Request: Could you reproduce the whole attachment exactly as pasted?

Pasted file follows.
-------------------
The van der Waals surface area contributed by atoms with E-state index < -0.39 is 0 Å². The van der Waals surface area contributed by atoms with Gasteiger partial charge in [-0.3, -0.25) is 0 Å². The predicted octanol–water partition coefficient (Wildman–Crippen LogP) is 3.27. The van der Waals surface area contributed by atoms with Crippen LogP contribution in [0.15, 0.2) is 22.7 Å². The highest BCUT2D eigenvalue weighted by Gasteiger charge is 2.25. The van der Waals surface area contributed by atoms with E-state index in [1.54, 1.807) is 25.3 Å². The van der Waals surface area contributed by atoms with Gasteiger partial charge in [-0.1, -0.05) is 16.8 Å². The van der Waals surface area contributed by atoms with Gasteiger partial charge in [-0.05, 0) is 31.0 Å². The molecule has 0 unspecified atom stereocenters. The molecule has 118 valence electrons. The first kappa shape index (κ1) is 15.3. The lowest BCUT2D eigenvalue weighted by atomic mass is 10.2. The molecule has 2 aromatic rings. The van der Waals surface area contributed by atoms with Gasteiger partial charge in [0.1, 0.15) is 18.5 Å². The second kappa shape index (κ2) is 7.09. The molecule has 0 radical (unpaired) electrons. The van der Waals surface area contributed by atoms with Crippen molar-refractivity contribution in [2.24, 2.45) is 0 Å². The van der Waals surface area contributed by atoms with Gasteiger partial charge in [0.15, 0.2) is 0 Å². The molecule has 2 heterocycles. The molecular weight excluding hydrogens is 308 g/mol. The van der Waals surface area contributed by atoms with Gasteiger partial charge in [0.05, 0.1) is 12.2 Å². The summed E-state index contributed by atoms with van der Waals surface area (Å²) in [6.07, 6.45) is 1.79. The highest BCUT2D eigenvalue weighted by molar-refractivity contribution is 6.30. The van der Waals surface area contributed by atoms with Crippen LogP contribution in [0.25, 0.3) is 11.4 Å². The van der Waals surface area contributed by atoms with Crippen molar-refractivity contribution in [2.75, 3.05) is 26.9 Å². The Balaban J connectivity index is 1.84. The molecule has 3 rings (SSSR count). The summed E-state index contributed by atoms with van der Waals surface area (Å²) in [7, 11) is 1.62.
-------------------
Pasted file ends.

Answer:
The van der Waals surface area contributed by atoms with E-state index < -0.39 is 0 Å². The van der Waals surface area contributed by atoms with Gasteiger partial charge in [-0.3, -0.25) is 0 Å². The predicted octanol–water partition coefficient (Wildman–Crippen LogP) is 3.27. The van der Waals surface area contributed by atoms with Crippen LogP contribution in [0.15, 0.2) is 22.7 Å². The highest BCUT2D eigenvalue weighted by Gasteiger charge is 2.25. The van der Waals surface area contributed by atoms with E-state index in [1.54, 1.807) is 25.3 Å². The van der Waals surface area contributed by atoms with Gasteiger partial charge in [-0.1, -0.05) is 16.8 Å². The van der Waals surface area contributed by atoms with Gasteiger partial charge in [-0.05, 0) is 31.0 Å². The molecule has 0 unspecified atom stereocenters. The molecule has 118 valence electrons. The first kappa shape index (κ1) is 15.3. The lowest BCUT2D eigenvalue weighted by atomic mass is 10.2. The molecule has 2 aromatic rings. The van der Waals surface area contributed by atoms with Gasteiger partial charge in [0.1, 0.15) is 18.5 Å². The second kappa shape index (κ2) is 7.09. The molecule has 0 radical (unpaired) electrons. The van der Waals surface area contributed by atoms with Crippen molar-refractivity contribution in [2.24, 2.45) is 0 Å². The van der Waals surface area contributed by atoms with Gasteiger partial charge in [0.15, 0.2) is 0 Å². The molecule has 2 heterocycles. The molecular weight excluding hydrogens is 308 g/mol. The van der Waals surface area contributed by atoms with Gasteiger partial charge in [0.05, 0.1) is 12.2 Å². The summed E-state index contributed by atoms with van der Waals surface area (Å²) in [6.07, 6.45) is 1.79. The highest BCUT2D eigenvalue weighted by molar-refractivity contribution is 6.30. The van der Waals surface area contributed by atoms with Crippen LogP contribution in [0.25, 0.3) is 11.4 Å². The van der Waals surface area contributed by atoms with Crippen molar-refractivity contribution in [2.75, 3.05) is 26.9 Å². The Balaban J connectivity index is 1.84. The molecule has 3 rings (SSSR count). The summed E-state index contributed by atoms with van der Waals surface area (Å²) in [7, 11) is 1.62.